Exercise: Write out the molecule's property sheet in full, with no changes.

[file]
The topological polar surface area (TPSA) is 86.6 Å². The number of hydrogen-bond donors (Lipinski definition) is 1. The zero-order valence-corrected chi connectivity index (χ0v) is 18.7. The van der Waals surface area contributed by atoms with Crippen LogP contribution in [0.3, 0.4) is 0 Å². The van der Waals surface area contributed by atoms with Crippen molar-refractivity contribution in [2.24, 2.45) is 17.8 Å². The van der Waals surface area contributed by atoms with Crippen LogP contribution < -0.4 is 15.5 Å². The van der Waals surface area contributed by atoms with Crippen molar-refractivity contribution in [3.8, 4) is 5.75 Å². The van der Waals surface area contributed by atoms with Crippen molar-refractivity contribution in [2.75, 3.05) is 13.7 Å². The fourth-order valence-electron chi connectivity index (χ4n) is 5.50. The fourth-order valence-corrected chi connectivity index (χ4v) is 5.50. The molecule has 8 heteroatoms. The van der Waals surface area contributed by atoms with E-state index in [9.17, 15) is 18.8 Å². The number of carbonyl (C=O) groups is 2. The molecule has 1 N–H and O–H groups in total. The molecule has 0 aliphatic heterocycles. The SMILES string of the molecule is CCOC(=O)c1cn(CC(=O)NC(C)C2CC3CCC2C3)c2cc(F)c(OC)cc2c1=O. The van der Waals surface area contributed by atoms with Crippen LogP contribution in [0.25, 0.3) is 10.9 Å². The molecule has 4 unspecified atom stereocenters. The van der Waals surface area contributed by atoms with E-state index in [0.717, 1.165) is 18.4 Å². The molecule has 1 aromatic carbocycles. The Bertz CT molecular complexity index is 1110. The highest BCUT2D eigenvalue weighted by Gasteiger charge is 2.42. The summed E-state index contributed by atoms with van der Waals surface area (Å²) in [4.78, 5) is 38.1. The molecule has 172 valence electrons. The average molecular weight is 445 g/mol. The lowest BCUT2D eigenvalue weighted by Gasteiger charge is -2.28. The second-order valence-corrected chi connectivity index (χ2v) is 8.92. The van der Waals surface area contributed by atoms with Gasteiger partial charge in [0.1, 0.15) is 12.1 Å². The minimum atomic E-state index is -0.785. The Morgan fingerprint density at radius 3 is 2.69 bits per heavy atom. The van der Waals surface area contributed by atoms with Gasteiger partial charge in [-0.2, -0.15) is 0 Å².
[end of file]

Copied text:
The topological polar surface area (TPSA) is 86.6 Å². The number of hydrogen-bond donors (Lipinski definition) is 1. The zero-order valence-corrected chi connectivity index (χ0v) is 18.7. The van der Waals surface area contributed by atoms with Crippen LogP contribution in [0.3, 0.4) is 0 Å². The van der Waals surface area contributed by atoms with Crippen molar-refractivity contribution in [2.24, 2.45) is 17.8 Å². The van der Waals surface area contributed by atoms with Crippen LogP contribution < -0.4 is 15.5 Å². The van der Waals surface area contributed by atoms with Crippen molar-refractivity contribution in [3.8, 4) is 5.75 Å². The van der Waals surface area contributed by atoms with Crippen molar-refractivity contribution in [2.75, 3.05) is 13.7 Å². The fourth-order valence-electron chi connectivity index (χ4n) is 5.50. The fourth-order valence-corrected chi connectivity index (χ4v) is 5.50. The molecule has 8 heteroatoms. The van der Waals surface area contributed by atoms with E-state index in [9.17, 15) is 18.8 Å². The number of carbonyl (C=O) groups is 2. The molecule has 1 N–H and O–H groups in total. The molecule has 0 aliphatic heterocycles. The SMILES string of the molecule is CCOC(=O)c1cn(CC(=O)NC(C)C2CC3CCC2C3)c2cc(F)c(OC)cc2c1=O. The van der Waals surface area contributed by atoms with Crippen LogP contribution in [0.25, 0.3) is 10.9 Å². The molecule has 4 unspecified atom stereocenters. The van der Waals surface area contributed by atoms with E-state index in [0.717, 1.165) is 18.4 Å². The molecule has 1 aromatic carbocycles. The Bertz CT molecular complexity index is 1110. The highest BCUT2D eigenvalue weighted by Gasteiger charge is 2.42. The summed E-state index contributed by atoms with van der Waals surface area (Å²) in [4.78, 5) is 38.1. The molecule has 172 valence electrons. The average molecular weight is 445 g/mol. The lowest BCUT2D eigenvalue weighted by Gasteiger charge is -2.28. The second-order valence-corrected chi connectivity index (χ2v) is 8.92. The van der Waals surface area contributed by atoms with Gasteiger partial charge in [0.1, 0.15) is 12.1 Å². The minimum atomic E-state index is -0.785. The Morgan fingerprint density at radius 3 is 2.69 bits per heavy atom. The van der Waals surface area contributed by atoms with Gasteiger partial charge in [-0.2, -0.15) is 0 Å².